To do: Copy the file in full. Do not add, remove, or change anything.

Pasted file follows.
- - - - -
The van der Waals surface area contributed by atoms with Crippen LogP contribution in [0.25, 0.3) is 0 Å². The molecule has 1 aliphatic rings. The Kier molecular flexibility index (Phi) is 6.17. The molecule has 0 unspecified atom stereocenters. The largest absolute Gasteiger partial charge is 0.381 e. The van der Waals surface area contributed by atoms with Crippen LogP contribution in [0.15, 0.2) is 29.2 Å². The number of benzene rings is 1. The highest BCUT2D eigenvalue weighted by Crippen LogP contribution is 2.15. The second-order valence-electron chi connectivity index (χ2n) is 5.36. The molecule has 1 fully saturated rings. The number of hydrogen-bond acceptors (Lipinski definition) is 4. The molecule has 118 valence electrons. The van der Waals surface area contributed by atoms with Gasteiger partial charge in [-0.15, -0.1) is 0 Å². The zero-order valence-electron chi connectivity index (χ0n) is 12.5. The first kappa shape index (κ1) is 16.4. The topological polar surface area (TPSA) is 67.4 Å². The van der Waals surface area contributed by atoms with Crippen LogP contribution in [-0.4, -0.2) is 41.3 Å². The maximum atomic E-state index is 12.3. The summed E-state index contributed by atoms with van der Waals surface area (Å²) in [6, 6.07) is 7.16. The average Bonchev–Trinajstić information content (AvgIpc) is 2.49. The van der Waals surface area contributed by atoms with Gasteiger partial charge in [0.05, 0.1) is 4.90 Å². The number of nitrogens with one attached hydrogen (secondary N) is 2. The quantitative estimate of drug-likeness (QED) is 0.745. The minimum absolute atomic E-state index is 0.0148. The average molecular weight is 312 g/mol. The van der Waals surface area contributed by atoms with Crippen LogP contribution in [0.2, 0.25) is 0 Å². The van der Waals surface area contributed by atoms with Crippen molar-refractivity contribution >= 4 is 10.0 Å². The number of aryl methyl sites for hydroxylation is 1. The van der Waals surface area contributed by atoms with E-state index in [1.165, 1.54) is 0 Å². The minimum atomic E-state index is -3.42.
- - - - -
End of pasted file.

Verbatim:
The van der Waals surface area contributed by atoms with Crippen LogP contribution in [0.25, 0.3) is 0 Å². The molecule has 1 aliphatic rings. The Kier molecular flexibility index (Phi) is 6.17. The molecule has 0 unspecified atom stereocenters. The largest absolute Gasteiger partial charge is 0.381 e. The van der Waals surface area contributed by atoms with Crippen LogP contribution in [0.15, 0.2) is 29.2 Å². The number of benzene rings is 1. The highest BCUT2D eigenvalue weighted by Crippen LogP contribution is 2.15. The second-order valence-electron chi connectivity index (χ2n) is 5.36. The molecule has 1 fully saturated rings. The number of hydrogen-bond acceptors (Lipinski definition) is 4. The molecule has 118 valence electrons. The van der Waals surface area contributed by atoms with Gasteiger partial charge in [-0.15, -0.1) is 0 Å². The zero-order valence-electron chi connectivity index (χ0n) is 12.5. The first kappa shape index (κ1) is 16.4. The topological polar surface area (TPSA) is 67.4 Å². The van der Waals surface area contributed by atoms with Crippen LogP contribution in [-0.4, -0.2) is 41.3 Å². The maximum atomic E-state index is 12.3. The summed E-state index contributed by atoms with van der Waals surface area (Å²) in [6, 6.07) is 7.16. The average Bonchev–Trinajstić information content (AvgIpc) is 2.49. The van der Waals surface area contributed by atoms with Gasteiger partial charge in [0.05, 0.1) is 4.90 Å². The number of nitrogens with one attached hydrogen (secondary N) is 2. The quantitative estimate of drug-likeness (QED) is 0.745. The minimum absolute atomic E-state index is 0.0148. The average molecular weight is 312 g/mol. The van der Waals surface area contributed by atoms with Crippen LogP contribution in [0.2, 0.25) is 0 Å². The van der Waals surface area contributed by atoms with Crippen molar-refractivity contribution >= 4 is 10.0 Å². The number of aryl methyl sites for hydroxylation is 1. The van der Waals surface area contributed by atoms with E-state index in [1.165, 1.54) is 0 Å². The minimum atomic E-state index is -3.42.